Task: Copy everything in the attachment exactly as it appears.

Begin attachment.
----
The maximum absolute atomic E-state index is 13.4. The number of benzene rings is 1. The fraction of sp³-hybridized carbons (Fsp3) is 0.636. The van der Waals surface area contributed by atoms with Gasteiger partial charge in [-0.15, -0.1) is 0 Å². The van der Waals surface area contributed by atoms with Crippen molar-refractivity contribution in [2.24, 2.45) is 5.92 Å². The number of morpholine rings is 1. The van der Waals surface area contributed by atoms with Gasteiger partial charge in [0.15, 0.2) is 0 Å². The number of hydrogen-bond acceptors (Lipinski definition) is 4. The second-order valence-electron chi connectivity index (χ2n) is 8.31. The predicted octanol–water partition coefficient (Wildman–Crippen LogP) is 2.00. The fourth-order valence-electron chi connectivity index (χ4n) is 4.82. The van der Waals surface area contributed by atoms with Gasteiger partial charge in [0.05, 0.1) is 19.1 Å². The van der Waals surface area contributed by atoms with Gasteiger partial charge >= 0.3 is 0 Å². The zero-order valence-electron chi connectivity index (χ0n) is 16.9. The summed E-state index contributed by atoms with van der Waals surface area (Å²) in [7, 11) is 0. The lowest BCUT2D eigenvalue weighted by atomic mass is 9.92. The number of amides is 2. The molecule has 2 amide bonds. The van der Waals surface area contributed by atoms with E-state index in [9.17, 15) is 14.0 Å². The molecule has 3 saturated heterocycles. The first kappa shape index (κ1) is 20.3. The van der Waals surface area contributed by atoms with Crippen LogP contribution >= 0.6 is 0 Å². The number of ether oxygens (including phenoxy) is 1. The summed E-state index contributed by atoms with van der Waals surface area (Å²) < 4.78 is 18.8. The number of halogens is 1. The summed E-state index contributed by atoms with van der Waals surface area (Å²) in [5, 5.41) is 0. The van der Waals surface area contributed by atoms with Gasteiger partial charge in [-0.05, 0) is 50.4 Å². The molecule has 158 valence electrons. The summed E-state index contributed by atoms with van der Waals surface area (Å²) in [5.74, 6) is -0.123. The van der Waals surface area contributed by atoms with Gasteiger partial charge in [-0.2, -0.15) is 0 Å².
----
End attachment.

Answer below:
The maximum absolute atomic E-state index is 13.4. The number of benzene rings is 1. The fraction of sp³-hybridized carbons (Fsp3) is 0.636. The van der Waals surface area contributed by atoms with Gasteiger partial charge in [-0.15, -0.1) is 0 Å². The van der Waals surface area contributed by atoms with Crippen molar-refractivity contribution in [2.24, 2.45) is 5.92 Å². The number of morpholine rings is 1. The van der Waals surface area contributed by atoms with Gasteiger partial charge in [0.15, 0.2) is 0 Å². The number of hydrogen-bond acceptors (Lipinski definition) is 4. The second-order valence-electron chi connectivity index (χ2n) is 8.31. The predicted octanol–water partition coefficient (Wildman–Crippen LogP) is 2.00. The fourth-order valence-electron chi connectivity index (χ4n) is 4.82. The van der Waals surface area contributed by atoms with Gasteiger partial charge in [0.05, 0.1) is 19.1 Å². The van der Waals surface area contributed by atoms with Gasteiger partial charge >= 0.3 is 0 Å². The zero-order valence-electron chi connectivity index (χ0n) is 16.9. The summed E-state index contributed by atoms with van der Waals surface area (Å²) in [7, 11) is 0. The lowest BCUT2D eigenvalue weighted by atomic mass is 9.92. The number of amides is 2. The molecule has 2 amide bonds. The van der Waals surface area contributed by atoms with E-state index in [9.17, 15) is 14.0 Å². The molecule has 3 saturated heterocycles. The first kappa shape index (κ1) is 20.3. The van der Waals surface area contributed by atoms with Crippen LogP contribution >= 0.6 is 0 Å². The number of ether oxygens (including phenoxy) is 1. The summed E-state index contributed by atoms with van der Waals surface area (Å²) < 4.78 is 18.8. The number of halogens is 1. The summed E-state index contributed by atoms with van der Waals surface area (Å²) in [5, 5.41) is 0. The van der Waals surface area contributed by atoms with Gasteiger partial charge in [-0.05, 0) is 50.4 Å². The molecule has 158 valence electrons. The summed E-state index contributed by atoms with van der Waals surface area (Å²) in [5.74, 6) is -0.123. The van der Waals surface area contributed by atoms with Gasteiger partial charge in [-0.2, -0.15) is 0 Å².